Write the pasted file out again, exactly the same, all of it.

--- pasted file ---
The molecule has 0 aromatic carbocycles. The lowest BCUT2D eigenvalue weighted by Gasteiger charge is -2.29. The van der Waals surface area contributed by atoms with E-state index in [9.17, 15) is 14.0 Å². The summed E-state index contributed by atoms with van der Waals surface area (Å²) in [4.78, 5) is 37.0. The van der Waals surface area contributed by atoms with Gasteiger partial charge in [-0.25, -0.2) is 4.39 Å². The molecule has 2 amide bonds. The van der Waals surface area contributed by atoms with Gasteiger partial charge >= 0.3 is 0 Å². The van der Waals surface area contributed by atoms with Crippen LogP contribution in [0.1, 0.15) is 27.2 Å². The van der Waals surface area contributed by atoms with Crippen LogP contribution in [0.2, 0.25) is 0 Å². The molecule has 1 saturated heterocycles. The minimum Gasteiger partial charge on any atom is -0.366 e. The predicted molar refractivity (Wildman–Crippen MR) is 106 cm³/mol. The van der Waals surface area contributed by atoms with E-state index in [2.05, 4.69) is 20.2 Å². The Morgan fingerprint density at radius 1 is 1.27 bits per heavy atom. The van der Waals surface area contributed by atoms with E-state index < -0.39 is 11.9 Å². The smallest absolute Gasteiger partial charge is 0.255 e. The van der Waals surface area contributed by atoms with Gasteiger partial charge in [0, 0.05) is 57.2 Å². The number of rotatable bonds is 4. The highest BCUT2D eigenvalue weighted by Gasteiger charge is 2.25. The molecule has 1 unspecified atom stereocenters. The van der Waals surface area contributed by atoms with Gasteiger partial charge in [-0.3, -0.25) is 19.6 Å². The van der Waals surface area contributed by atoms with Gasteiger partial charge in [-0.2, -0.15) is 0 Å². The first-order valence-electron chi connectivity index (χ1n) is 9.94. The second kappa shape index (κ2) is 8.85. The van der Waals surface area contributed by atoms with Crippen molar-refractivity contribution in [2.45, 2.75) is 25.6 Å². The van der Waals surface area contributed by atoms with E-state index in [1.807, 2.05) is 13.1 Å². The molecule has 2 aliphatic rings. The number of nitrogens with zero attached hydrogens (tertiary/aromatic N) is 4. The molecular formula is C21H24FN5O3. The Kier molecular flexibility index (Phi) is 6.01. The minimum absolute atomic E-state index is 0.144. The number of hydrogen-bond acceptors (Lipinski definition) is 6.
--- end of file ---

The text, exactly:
The molecule has 0 aromatic carbocycles. The lowest BCUT2D eigenvalue weighted by Gasteiger charge is -2.29. The van der Waals surface area contributed by atoms with E-state index in [9.17, 15) is 14.0 Å². The summed E-state index contributed by atoms with van der Waals surface area (Å²) in [4.78, 5) is 37.0. The van der Waals surface area contributed by atoms with Gasteiger partial charge in [-0.25, -0.2) is 4.39 Å². The molecule has 2 amide bonds. The van der Waals surface area contributed by atoms with Gasteiger partial charge >= 0.3 is 0 Å². The van der Waals surface area contributed by atoms with Crippen LogP contribution in [0.1, 0.15) is 27.2 Å². The van der Waals surface area contributed by atoms with Crippen LogP contribution in [0.2, 0.25) is 0 Å². The molecule has 1 saturated heterocycles. The minimum Gasteiger partial charge on any atom is -0.366 e. The predicted molar refractivity (Wildman–Crippen MR) is 106 cm³/mol. The van der Waals surface area contributed by atoms with E-state index in [2.05, 4.69) is 20.2 Å². The Morgan fingerprint density at radius 1 is 1.27 bits per heavy atom. The van der Waals surface area contributed by atoms with E-state index < -0.39 is 11.9 Å². The smallest absolute Gasteiger partial charge is 0.255 e. The van der Waals surface area contributed by atoms with Gasteiger partial charge in [0, 0.05) is 57.2 Å². The number of rotatable bonds is 4. The highest BCUT2D eigenvalue weighted by Gasteiger charge is 2.25. The molecule has 1 unspecified atom stereocenters. The van der Waals surface area contributed by atoms with Gasteiger partial charge in [-0.3, -0.25) is 19.6 Å². The van der Waals surface area contributed by atoms with Gasteiger partial charge in [-0.2, -0.15) is 0 Å². The first-order valence-electron chi connectivity index (χ1n) is 9.94. The second kappa shape index (κ2) is 8.85. The van der Waals surface area contributed by atoms with Crippen molar-refractivity contribution in [2.45, 2.75) is 25.6 Å². The van der Waals surface area contributed by atoms with E-state index in [1.807, 2.05) is 13.1 Å². The molecule has 2 aliphatic rings. The number of nitrogens with zero attached hydrogens (tertiary/aromatic N) is 4. The molecular formula is C21H24FN5O3. The Kier molecular flexibility index (Phi) is 6.01. The minimum absolute atomic E-state index is 0.144. The number of hydrogen-bond acceptors (Lipinski definition) is 6.